The invader provokes a strong response from the gammarid’s immune cells, which unleash chemicals to kill the parasite. But the parasite fends off these attacks, and the host’s immune system instead produces an inflammation that infiltrates its own brain. There, it disrupts the brain’s chemistry -- in particular, causing it to produce copious amounts of the neurotransmitter serotonin.
Serotonin influences how neurons transmit signals. Dr. Helluy proposes that the rush of serotonin triggered by the thorny-headed worms corrupts the signals traveling from the eyes to the brain. Normally, an escape reflex causes the gammarid to be attracted to the darkness at the bottom of its pond. Thorny-headed worms may cause their host to perceive sunlight as darkness, and thus swim up instead of down.
Whether humans are susceptible to this sort of zombie invasion is less clear. It is challenging enough to figure out how parasites manipulate invertebrates, which have a few hundred thousand neurons in their nervous systems. Vertebrates, including humans, have millions or billions of neurons, and so scientists have made fewer advances in studying their zombification.
Most of the research on vertebrate zombies has been carried on a single-celled parasite, Toxoplasma gondii. Like thorny-headed worms, it moves between predators and their prey. Toxoplasma reproduces in the guts of cats, which shed it in their feces.
Mammals and birds can pick up the parasite, which invade their brain cells and form cysts. When cats eat these infected animals, Toxoplasma completes its cycle. Scientists have found that Toxoplasma-infected rats lose their fear of cat odor -- potentially making them easier prey to catch.
Glenn McConkey of the University of Leeds and his colleagues have found a possible explanation for how Toxoplasma wreaks this change. It produces an enzyme that speeds the production of the neurotransmitter dopamine, which influences mammals’ motivation and how they value rewards. Adding extra dopamine might make Toxoplasma’s hosts more curious and less fearful.
But Ajai Vyas of Nanyang Technological University in Singapore has found evidence that Toxoplasma simultaneously manipulates its hosts in other ways. Infected male rats, he found, make extra testosterone. This change makes the males more attractive to females, and when they mate the males spread the parasite to females.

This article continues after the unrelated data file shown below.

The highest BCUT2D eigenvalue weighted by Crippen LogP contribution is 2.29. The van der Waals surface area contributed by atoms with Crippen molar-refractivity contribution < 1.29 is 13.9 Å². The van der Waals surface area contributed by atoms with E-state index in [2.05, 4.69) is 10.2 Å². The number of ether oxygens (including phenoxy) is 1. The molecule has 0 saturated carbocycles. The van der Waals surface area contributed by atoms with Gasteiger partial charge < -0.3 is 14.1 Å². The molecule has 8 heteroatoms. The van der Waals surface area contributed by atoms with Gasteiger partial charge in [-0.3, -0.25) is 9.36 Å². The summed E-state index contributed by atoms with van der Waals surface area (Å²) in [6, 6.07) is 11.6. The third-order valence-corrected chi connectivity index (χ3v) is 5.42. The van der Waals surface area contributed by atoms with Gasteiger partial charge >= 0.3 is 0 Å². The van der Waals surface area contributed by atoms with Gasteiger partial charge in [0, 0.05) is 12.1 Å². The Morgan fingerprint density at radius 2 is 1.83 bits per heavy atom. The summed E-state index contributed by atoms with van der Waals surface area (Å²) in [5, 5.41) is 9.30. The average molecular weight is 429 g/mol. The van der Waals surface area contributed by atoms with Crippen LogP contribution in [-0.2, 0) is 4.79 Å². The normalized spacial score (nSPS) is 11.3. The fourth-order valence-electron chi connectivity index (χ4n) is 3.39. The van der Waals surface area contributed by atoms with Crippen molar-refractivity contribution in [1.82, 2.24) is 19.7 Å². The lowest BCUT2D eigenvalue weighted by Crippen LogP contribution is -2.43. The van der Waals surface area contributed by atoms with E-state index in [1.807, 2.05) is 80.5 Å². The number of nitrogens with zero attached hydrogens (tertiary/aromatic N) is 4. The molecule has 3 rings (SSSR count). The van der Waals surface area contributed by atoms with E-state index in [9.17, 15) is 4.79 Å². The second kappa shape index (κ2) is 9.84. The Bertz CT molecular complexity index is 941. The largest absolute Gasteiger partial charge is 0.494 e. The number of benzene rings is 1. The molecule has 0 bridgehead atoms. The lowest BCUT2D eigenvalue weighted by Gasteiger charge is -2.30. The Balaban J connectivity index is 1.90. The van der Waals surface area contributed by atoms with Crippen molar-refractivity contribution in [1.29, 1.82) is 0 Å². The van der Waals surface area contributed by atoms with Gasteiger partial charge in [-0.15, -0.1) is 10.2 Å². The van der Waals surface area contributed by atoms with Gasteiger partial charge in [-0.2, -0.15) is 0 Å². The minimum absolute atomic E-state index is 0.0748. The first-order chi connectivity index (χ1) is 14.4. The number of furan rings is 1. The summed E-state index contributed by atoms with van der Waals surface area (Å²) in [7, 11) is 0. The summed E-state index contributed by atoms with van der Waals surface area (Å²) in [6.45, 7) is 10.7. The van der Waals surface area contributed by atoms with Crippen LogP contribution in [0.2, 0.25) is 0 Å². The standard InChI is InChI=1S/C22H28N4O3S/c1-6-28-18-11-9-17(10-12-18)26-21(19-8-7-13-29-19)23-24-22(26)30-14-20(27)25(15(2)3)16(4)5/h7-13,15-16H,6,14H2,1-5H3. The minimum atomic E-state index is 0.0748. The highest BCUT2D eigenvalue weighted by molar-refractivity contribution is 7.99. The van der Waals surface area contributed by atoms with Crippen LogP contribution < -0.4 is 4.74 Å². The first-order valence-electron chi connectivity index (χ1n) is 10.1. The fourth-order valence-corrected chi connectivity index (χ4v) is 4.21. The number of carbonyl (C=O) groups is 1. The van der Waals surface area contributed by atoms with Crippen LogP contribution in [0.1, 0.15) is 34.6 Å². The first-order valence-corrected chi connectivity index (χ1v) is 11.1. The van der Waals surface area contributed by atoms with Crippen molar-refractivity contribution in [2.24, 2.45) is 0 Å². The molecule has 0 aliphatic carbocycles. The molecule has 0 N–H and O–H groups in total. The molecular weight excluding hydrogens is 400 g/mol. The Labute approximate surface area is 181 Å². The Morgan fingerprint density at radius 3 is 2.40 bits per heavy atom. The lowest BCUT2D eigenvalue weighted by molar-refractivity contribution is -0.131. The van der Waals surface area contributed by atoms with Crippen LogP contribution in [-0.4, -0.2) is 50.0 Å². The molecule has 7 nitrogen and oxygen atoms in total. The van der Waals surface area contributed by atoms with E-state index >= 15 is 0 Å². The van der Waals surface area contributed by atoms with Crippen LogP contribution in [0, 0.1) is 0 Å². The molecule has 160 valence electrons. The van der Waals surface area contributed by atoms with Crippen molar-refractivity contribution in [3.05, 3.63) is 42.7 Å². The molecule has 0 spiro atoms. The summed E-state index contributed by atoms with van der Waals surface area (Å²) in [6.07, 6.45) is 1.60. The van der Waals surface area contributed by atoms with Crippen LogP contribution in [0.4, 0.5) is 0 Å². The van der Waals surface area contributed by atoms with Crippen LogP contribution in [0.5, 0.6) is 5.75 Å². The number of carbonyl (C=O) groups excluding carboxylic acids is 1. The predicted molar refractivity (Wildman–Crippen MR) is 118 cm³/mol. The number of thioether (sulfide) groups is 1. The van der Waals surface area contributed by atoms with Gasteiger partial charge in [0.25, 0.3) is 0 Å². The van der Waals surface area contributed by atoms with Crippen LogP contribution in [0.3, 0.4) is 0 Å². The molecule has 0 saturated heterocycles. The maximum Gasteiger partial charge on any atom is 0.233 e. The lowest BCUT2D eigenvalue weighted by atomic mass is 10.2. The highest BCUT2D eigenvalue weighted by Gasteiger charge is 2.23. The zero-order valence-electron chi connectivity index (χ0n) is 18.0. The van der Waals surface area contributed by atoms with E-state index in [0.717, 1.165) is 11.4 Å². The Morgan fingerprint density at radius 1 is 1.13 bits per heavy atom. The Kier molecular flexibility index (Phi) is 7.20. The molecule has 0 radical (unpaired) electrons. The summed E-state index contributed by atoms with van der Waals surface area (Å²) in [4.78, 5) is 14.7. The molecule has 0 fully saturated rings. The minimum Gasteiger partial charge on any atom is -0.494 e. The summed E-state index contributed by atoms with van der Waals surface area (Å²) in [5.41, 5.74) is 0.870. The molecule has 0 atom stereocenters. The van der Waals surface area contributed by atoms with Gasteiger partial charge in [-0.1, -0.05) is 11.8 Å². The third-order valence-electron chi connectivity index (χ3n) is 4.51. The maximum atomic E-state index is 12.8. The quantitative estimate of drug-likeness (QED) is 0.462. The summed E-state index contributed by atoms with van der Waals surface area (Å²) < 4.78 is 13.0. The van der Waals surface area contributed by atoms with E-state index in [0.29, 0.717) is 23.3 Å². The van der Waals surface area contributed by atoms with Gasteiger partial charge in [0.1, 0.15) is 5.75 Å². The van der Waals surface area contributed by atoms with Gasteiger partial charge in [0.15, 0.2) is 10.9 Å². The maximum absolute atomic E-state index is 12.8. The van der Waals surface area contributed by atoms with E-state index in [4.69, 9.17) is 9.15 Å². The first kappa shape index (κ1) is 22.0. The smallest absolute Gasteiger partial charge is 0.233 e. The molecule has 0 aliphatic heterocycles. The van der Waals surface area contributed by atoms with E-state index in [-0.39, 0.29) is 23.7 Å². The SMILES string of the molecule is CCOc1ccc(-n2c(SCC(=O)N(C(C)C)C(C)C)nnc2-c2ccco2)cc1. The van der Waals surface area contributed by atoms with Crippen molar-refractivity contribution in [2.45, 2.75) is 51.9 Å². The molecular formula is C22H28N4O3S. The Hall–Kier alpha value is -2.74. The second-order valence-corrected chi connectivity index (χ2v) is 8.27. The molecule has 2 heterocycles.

By causing male rats to make more testosterone, Toxoplasma may do more than spread itself to other rats. Testosterone also tamps down fear. The infected rats may thus become even less concerned when they pick up the scent of a cat.
This research could potentially provide important clues about human behavior. In the case of Toxoplasma, for example, humans can become hosts if they handle contaminated cat litter or eat parasite-laden meat. Some studies have linked Toxoplasma infection with subtle changes in personality, as well as with a higher risk of schizophrenia.
Dr. Adamo, the co-editor of the journal’s new issue, thinks this new science of “neuroparasitology” can offer inspiration to pharmaceutical companies that are struggling to find effective drugs for mental disorders. “A number of the big companies have given up on their neuroscience labs,” she said. “Maybe the parasites can teach us something.”
She points out that the way parasites manipulate brains is profoundly different from drugs like Prozac. “The way that a parasite goes about changing behavior is not the way a neurobiologist would do it,” she said.
A typical drug focuses on just one type of molecule in the brain. Parasites, on the other hand, often launch a much broader attack that still manages to cause a specific change in their host. “Perhaps tweaking several systems simultaneously might give better results than trying to hit one particular system with a sledgehammer,” Dr. Adamo said.
But she added that she and other parasitologists barely understand those zombifying tweaks. “All we know now,” she said, “is they have their own ways.”
Copyright 2012 The New York Times Company. Reproduced with permission.